Organophosphorus compounds (OP) are acetylcholinesterase (AChE) inhibitors used primarily in pest control. There are over 3 million cases of severe acute OP poisoning (OPP) reported annually, resulting in 300,000 deaths (Bertolote 2006). Exposure to OP inhibits AChE activity leading to the accumulation of the neurotransmitter acetylcholine (ACh), activation of ACh receptors, and overstimulation of cholinergic neurons and seizures. This leads to the release of excitatory amino acids. Those will activate N-methyl-d-aspartate (NMDA) receptors. This results in an intracellular influx of Ca2+, which can cause cell damage, necrosis, and apoptosis (Brookes 2004; Pena-Llopis 2005; Kaur et al. 2014).

Organophosphate exposure has also been linked to honey bee and Daphnia mortality, toxicity in fish, deterioration of macroinvertebrate communities, and potential reduction in fish population growth (Southam et al. 2011; Echeverría-Sáenz et al. 2012; Zhu et al. 2014; Macneale et al. 2014; Calatayud-Vernich et al. 2016). It is therefore important to better understand the effects and mechanisms of action of OPP to better estimate hazards to organisms and populations.

A zebrafish (Danio rerio) model for mild, moderate, and severe OP poisoning has been previously documented (Faria et al. 2015). In order to develop the model, zebrafish larvae were exposed to increasing concentrations of chlorpyrifos-oxon (CPO), the active metabolite of the pesticide chlorpyrifos and a prototypic OP compound. The mild (P1) phenotype was characterized by behavioral impairment, which correlated with AChE inhibition. The moderate phenotype (P2) exhibited hypercontracture of the axial muscle fibers. The severe phenotype (P3), irreversible after only 3 h of exposure to CPO, was characterized by necrosis at the central nervous and neuromuscular systems. Interestingly, P3 was the only phenotype that presented a dysregulation of Ca2+ homeostasis, oxidative stress, and disruption of mitochondrial structure and function (Faria et al. 2015).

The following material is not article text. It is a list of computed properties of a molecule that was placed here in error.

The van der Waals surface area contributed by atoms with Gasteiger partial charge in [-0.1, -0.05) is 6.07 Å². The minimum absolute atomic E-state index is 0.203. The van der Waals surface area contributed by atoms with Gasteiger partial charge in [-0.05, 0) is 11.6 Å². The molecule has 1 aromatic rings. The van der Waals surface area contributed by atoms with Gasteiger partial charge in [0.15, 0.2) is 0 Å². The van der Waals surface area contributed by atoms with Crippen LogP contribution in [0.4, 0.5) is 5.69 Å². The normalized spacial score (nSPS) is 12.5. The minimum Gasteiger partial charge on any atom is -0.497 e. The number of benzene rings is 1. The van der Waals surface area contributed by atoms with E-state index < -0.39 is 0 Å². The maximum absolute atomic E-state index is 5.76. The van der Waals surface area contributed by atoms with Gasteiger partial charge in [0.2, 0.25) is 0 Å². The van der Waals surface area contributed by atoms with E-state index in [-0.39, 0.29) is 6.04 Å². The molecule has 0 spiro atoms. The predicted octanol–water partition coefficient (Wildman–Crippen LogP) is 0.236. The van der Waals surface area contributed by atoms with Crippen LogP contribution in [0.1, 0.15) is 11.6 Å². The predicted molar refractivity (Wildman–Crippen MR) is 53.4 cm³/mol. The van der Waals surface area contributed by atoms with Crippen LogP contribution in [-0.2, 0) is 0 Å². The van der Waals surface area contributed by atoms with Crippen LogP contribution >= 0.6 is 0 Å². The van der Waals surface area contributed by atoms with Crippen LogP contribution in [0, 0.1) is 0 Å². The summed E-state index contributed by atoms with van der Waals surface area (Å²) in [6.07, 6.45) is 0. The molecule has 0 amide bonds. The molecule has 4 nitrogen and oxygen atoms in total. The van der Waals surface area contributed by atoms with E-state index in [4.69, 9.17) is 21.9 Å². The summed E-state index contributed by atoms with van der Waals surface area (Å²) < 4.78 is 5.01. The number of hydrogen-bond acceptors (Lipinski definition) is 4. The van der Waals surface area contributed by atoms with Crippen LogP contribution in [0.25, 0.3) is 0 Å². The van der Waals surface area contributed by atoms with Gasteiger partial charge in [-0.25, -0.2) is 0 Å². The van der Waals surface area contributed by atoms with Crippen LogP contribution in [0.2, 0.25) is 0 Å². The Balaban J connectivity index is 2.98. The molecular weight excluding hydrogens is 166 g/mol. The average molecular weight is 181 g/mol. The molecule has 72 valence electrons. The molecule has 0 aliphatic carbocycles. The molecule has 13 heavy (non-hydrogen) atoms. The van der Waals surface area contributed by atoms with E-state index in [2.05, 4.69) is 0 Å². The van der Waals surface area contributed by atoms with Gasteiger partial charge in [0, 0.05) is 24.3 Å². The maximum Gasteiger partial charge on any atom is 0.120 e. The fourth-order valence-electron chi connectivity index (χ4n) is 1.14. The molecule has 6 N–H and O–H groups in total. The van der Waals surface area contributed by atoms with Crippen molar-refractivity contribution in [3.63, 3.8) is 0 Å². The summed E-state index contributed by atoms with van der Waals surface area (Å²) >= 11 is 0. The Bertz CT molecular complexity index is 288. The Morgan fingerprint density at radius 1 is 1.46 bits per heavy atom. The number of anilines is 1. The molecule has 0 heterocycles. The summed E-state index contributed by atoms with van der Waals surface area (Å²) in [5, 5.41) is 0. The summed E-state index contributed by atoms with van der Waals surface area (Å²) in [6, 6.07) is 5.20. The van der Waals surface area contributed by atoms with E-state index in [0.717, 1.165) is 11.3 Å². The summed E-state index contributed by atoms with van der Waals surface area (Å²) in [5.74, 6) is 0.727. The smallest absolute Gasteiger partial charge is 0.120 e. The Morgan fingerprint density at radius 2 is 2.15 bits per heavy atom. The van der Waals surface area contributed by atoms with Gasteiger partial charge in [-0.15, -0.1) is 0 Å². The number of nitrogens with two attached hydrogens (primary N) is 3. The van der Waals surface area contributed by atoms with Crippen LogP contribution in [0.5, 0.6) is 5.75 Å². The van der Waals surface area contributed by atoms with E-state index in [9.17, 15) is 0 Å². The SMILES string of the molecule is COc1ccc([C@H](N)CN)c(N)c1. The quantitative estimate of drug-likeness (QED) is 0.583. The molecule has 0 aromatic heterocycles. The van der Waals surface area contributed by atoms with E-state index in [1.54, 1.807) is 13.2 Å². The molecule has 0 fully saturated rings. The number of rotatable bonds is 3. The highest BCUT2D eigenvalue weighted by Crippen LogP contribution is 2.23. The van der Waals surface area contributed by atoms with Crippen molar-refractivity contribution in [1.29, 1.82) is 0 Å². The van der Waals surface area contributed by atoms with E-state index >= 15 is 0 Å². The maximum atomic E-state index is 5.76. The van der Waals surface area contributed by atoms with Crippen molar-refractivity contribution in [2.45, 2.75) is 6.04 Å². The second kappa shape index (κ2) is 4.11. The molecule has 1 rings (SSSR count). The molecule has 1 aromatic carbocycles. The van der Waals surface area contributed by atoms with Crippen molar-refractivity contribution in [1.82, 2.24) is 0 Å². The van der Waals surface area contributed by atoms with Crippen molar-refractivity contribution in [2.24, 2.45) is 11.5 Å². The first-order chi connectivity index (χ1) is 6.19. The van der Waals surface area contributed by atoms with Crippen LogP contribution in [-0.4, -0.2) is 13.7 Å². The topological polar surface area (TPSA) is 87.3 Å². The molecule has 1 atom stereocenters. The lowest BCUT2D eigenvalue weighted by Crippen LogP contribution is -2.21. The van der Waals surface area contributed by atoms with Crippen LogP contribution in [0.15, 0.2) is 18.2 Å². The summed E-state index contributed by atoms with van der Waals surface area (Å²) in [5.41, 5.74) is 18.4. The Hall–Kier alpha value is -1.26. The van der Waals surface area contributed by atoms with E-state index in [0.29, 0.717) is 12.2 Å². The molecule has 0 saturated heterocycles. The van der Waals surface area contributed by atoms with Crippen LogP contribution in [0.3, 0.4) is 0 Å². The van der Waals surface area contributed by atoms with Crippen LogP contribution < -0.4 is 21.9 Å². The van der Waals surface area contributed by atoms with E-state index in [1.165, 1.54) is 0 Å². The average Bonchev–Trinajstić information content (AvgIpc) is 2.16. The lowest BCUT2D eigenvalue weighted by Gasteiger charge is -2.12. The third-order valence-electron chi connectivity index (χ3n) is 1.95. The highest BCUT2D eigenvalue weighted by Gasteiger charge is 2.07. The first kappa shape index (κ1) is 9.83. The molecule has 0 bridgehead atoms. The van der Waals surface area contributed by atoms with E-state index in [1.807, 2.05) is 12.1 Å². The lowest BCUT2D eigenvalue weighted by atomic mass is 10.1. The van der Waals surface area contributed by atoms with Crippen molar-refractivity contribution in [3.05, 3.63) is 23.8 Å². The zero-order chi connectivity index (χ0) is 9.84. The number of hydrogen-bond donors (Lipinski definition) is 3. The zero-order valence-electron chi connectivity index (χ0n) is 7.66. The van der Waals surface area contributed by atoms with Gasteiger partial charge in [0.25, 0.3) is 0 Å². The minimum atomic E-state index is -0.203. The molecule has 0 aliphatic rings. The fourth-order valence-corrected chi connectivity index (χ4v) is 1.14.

In order to understand the changes that triggered the transition from one phenotype to the next, we analyzed expression changes from a set of genes involved in mitochondrial function and oxidative stress in all three phenotypes. We also explored the expression of oxidative stress-related genes at 3 and 24 h on P3 embryos to explore the potential changes leading to the irreversibility of that phenotype.

Materials and Methods

Exposures Embryos from wild-type zebrafish were obtained by natural mating and maintained in fish water at 28.5°C. Larvae were not fed during the entire experimental period. All procedures were conducted in accordance with institutional guidelines and approved by the Institutional Animal Care and Use Committee at the Research and Development Centre of the Spanish Research Council (CID-CSIC). The stability of CPO (Chem Service, 98.1 % purity) in fish water under exposure conditions was tested by LC–MS/MS and has been published elsewhere (Faria et al. 2015). Briefly, 7 days post-fertilization (dpf) zebrafish larvae were exposed to nominal concentrations of 0.1, 1, and 3 μM CPO in fish water, with n = 3 replicates per treatment. Control larvae were exposed under identical conditions to the same concentration of the carrier (0.1 % DMSO). Water samples were collected at 0 and 24 h of exposure and immediately analyzed using a Luna C18 (150 mm × 2 mm ID, particle size 5 μm, Phenomenex, Torrance, CA) equipped with a Security Guard pre-column. Measured CPO concentrations in water were 0, 0.097, 0.995, and 2.99 μM at 0 h of exposure and 0, 0.038, 0.684, and 1.99 μM after 24 h of exposure. Hydrolysis of CPO in water has been extensively studied, with a half-life dependent on the initial concentration (Jacobson et al. 2010). The uptake of CPO would also be responsible of a decrease of water concentration. Criteria used to classify the severity of OPP in zebrafish larvae has already been published elsewhere (Faria et al. 2015).